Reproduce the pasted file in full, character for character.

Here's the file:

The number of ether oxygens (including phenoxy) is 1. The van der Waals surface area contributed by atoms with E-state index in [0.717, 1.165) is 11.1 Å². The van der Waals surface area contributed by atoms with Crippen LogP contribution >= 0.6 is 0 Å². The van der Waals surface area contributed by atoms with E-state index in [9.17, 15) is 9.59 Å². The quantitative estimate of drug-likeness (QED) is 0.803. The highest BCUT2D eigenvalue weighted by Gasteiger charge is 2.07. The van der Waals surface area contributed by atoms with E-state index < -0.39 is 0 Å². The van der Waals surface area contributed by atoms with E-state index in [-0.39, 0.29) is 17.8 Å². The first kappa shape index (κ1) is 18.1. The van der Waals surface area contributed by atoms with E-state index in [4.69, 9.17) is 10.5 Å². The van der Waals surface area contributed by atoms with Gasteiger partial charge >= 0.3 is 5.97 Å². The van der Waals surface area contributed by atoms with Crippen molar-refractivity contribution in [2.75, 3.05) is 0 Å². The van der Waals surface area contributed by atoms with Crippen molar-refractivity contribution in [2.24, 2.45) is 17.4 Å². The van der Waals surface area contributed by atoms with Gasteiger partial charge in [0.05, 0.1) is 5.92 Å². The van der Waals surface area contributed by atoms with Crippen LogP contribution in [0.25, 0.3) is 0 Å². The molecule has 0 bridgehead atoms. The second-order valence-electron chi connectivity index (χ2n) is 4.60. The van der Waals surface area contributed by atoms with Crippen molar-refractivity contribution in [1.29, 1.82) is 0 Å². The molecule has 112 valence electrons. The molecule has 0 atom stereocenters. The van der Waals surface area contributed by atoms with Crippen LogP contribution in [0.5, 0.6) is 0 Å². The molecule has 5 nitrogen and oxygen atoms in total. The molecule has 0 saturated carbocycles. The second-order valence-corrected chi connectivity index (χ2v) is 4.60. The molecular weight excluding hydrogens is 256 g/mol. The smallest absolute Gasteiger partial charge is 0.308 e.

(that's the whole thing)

The number of ether oxygens (including phenoxy) is 1. The van der Waals surface area contributed by atoms with E-state index in [0.717, 1.165) is 11.1 Å². The van der Waals surface area contributed by atoms with Crippen LogP contribution >= 0.6 is 0 Å². The van der Waals surface area contributed by atoms with E-state index in [9.17, 15) is 9.59 Å². The quantitative estimate of drug-likeness (QED) is 0.803. The highest BCUT2D eigenvalue weighted by Gasteiger charge is 2.07. The van der Waals surface area contributed by atoms with E-state index < -0.39 is 0 Å². The van der Waals surface area contributed by atoms with E-state index in [-0.39, 0.29) is 17.8 Å². The first kappa shape index (κ1) is 18.1. The van der Waals surface area contributed by atoms with E-state index in [4.69, 9.17) is 10.5 Å². The van der Waals surface area contributed by atoms with Gasteiger partial charge >= 0.3 is 5.97 Å². The van der Waals surface area contributed by atoms with Crippen molar-refractivity contribution in [2.75, 3.05) is 0 Å². The van der Waals surface area contributed by atoms with Crippen molar-refractivity contribution in [2.24, 2.45) is 17.4 Å². The van der Waals surface area contributed by atoms with Gasteiger partial charge in [0.05, 0.1) is 5.92 Å². The van der Waals surface area contributed by atoms with Crippen LogP contribution in [0.25, 0.3) is 0 Å². The molecule has 0 bridgehead atoms. The second-order valence-electron chi connectivity index (χ2n) is 4.60. The van der Waals surface area contributed by atoms with Crippen molar-refractivity contribution in [1.29, 1.82) is 0 Å². The molecule has 112 valence electrons. The molecule has 0 atom stereocenters. The van der Waals surface area contributed by atoms with Crippen LogP contribution in [0.5, 0.6) is 0 Å². The molecule has 5 nitrogen and oxygen atoms in total. The molecule has 0 saturated carbocycles. The second-order valence-corrected chi connectivity index (χ2v) is 4.60. The molecular weight excluding hydrogens is 256 g/mol. The smallest absolute Gasteiger partial charge is 0.308 e.